ANNAPOLIS, Md. (AP) — Moving to counter Trump administration attempts to restrict abortion, the Maryland legislature has become the first in the country to pass a bill that would reject federal money for family planning services if clinics can't make abortion referral as part of their services.
The rule proposed by President Donald Trump would prohibit family planning clinics funded by the program from making abortion referrals. Critics denounce that as a "gag rule." The Maryland measure would prevent the state's health department from accepting Title X money if it's conditioned on excluding family planning providers and medically approved services. Other Democratic-leaning states, such as Washington and Oregon, have indicated they would leave the program if the rule takes effect.
The vote in Maryland, where Democrats outnumber Republicans 2-1, comes as Republican-leaning states have been working to start new legal battles that could prompt the U.S. Supreme Court to revisit its 1973 decision that legalized abortion. Alabama, for example, recently introduced legislation that would make performing an abortion at any stage of pregnancy a felony unless the mother's health is in jeopardy.
Kentucky and Mississippi have approved bans on abortion once the fetal heartbeat is detected, which happens as soon as the sixth week of pregnancy. Other states, including Georgia and South Carolina, could enact similar bans.
The Maryland Senate voted 28-16 on Wednesday for a bill that builds on a 2017 state law to protect funding for Planned Parenthood that has been threatened by opposition to abortion from some Republicans in Congress and state legislatures. The bill now goes to Republican Gov. Larry Hogan, whose spokesman said the governor would review the bill before deciding whether to sign it.
"Maryland is very fortunate that our legislators safeguard a woman's right to access family planning services," said Karen Nelson, CEO of Planned Parenthood of Maryland. "Our state has to step in far too often to fulfill the responsibility of the federal government."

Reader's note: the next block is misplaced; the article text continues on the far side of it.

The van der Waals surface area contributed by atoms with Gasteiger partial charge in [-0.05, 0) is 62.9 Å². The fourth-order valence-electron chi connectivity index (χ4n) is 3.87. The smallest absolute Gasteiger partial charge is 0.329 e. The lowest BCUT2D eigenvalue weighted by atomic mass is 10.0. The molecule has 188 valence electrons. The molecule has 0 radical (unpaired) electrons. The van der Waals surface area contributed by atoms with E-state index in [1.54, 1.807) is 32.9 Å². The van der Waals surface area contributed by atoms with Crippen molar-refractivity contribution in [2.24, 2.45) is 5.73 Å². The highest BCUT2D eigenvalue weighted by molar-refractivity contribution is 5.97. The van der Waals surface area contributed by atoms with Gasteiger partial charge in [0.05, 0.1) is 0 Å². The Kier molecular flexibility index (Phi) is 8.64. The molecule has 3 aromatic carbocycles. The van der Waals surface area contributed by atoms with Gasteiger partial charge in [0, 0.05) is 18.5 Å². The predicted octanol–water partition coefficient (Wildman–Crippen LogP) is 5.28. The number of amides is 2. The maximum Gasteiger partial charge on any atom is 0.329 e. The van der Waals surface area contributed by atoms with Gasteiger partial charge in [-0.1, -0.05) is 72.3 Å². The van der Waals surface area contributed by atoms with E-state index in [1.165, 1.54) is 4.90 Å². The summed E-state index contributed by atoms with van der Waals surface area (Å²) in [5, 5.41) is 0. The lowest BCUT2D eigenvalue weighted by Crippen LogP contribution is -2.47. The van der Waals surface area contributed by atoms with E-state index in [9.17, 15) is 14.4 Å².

Sen. Bryan Simonaire, a Republican who voted against the bill, said it was bad policy, because it would prevent federal money from flowing into the state that could help faith-based organizations provide health services.
"It protects Title X health care providers so they are not required to choose between participating in the program and violating their own consciences by providing abortion counseling and referrals, and that's really what's at the heart of this," Simonaire said of the administration's rule change.
The Title X program, enacted in 1970, makes family planning services available to low-income individuals for free or at low cost.
Sen. Ron Young, a Democrat who supported the bill, said no organizations are being shut out, because they can apply directly to the federal government for funding.
"It is our policy that family planning should be allowed to discuss the full range of family planning, which is what you can do at the organizations that we support through the state," Young said. "If we were to accept these funds, it would be going against our state policy of full planning."
The state would fund Maryland's Family Planning Program at the same level as the previous year. Maryland approved legislation in 2017 that created a state-funded family planning program in the event of changes at the federal level. Hogan did not veto the bill, but it became law without his signature.
Maryland recently joined more than a dozen states that have filed lawsuits against the administration over the rule.
Religious conservatives and abortion opponents contend that Title X has been used to indirectly subsidize Planned Parenthood, the leading abortion provider in the U.S.
Groups such as National Right to Life Committee, an organization that opposes abortion, have praised the Trump administration rule, saying it does not cut funding, but "merely ensures that health facilities receiving Title X funds do not perform or promote abortion as a method of family planning."